The constitution and law provide for freedom of expression, including for the press, and the government generally respected these rights. An independent press, an effective judiciary, and a functioning democratic political system combined to promote freedom of expression, including for the press.
Freedom of Expression: Holocaust denial, defamation, sexist remarks and attitudes that target a specific individual, and incitement to hatred are criminal offenses punishable by a minimum of eight days (for Holocaust denial) or one month (incitement to hatred and sexist remarks/attitudes) and up to one year in prison and fines, plus a possible revocation of the right to vote or run for public office. If the incitement to hatred was based on racism or xenophobia, the case would be tried in the regular courts. If, however, the incitement stemmed from other motives, including homophobia or religious bias, a longer and more costly trial by jury generally would be required. The government prosecuted and courts convicted persons under these laws.
In January an appellate court upheld the 2015 Liege court sentencing of French stand-up comedian Dieudonne to two months of prison and a 9,000 euro ($10,800) fine for incitement to hatred, anti-Semitic and discriminatory statements, and Holocaust denial. Dieudonne made the statements during a 2012 one-man show he held in Liege.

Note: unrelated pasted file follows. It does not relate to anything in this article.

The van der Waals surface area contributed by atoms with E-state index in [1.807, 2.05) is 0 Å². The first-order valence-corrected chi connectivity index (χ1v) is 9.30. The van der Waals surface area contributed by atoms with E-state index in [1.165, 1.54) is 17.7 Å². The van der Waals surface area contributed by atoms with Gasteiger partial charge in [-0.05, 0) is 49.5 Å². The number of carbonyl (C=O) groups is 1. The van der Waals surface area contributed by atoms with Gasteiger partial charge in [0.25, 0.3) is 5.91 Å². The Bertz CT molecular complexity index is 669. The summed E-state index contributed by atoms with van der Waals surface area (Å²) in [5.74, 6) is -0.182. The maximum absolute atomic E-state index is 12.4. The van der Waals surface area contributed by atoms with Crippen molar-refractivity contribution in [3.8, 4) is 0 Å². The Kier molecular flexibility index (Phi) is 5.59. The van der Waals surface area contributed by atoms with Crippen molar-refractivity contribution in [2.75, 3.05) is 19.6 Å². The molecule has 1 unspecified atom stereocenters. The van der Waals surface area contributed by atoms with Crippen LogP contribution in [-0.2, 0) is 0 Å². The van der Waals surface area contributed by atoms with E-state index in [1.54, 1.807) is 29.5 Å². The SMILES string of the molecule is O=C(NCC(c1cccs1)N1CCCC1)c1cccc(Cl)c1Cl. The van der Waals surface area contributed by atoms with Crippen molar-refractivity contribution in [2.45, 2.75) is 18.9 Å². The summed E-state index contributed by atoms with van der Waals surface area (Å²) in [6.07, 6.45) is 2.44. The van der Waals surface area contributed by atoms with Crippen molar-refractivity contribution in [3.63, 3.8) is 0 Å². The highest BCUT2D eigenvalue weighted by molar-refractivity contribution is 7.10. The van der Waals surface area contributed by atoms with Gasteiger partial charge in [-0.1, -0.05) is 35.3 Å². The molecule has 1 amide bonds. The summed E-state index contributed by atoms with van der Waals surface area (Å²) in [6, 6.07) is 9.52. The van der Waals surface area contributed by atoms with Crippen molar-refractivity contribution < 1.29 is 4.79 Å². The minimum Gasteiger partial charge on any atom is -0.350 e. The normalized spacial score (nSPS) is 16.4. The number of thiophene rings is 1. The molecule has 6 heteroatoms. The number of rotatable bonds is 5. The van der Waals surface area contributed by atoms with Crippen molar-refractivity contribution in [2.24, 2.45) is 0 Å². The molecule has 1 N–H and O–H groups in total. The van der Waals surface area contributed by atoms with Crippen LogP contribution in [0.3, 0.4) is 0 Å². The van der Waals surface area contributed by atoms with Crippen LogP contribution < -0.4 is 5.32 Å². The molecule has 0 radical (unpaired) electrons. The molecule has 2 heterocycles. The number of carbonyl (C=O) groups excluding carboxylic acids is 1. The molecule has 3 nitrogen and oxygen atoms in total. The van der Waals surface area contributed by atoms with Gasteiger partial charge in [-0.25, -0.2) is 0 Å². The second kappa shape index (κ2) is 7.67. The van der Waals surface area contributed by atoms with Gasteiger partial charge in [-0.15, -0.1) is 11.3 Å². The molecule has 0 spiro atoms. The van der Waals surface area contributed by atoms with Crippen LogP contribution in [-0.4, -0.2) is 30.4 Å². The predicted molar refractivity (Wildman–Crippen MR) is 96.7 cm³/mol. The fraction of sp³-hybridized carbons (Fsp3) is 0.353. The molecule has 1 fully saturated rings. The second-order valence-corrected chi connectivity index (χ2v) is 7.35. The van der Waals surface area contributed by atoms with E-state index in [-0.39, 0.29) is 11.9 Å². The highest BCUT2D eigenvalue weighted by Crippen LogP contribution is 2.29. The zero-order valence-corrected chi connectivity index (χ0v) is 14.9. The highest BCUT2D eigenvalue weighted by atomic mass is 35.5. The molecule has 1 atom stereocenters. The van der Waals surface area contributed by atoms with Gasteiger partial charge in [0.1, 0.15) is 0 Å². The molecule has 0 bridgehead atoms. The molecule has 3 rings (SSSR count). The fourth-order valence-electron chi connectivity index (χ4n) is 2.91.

In September an appellate court sentenced former federal representative Laurent Louis to a six-month suspended prison sentence and an 18,000 euro ($21,600) fine for Holocaust denial statements he made on his blog in 2014. Louis was also sentenced to visit one concentration camp each year for the next five years and write up a summary of the visit on his blog. Louis was first sentenced in 2015.
Press and Media Freedom: The prohibition of Holocaust denial, defamation, sexist remarks and attitudes that target a specific individual, and incitement to hatred apply to the print and broadcast media, the publication of books, and online newspapers and journals.
The government did not restrict or disrupt access to the internet or censor online content, and there were no credible reports that the government monitored private online communications without appropriate legal authority.
According to estimates compiled by the International Telecommunication Union, approximately 86 percent of the population used the internet in 2016.
Academic Freedom and Cultural Events
There were no government restrictions on academic freedom or cultural events.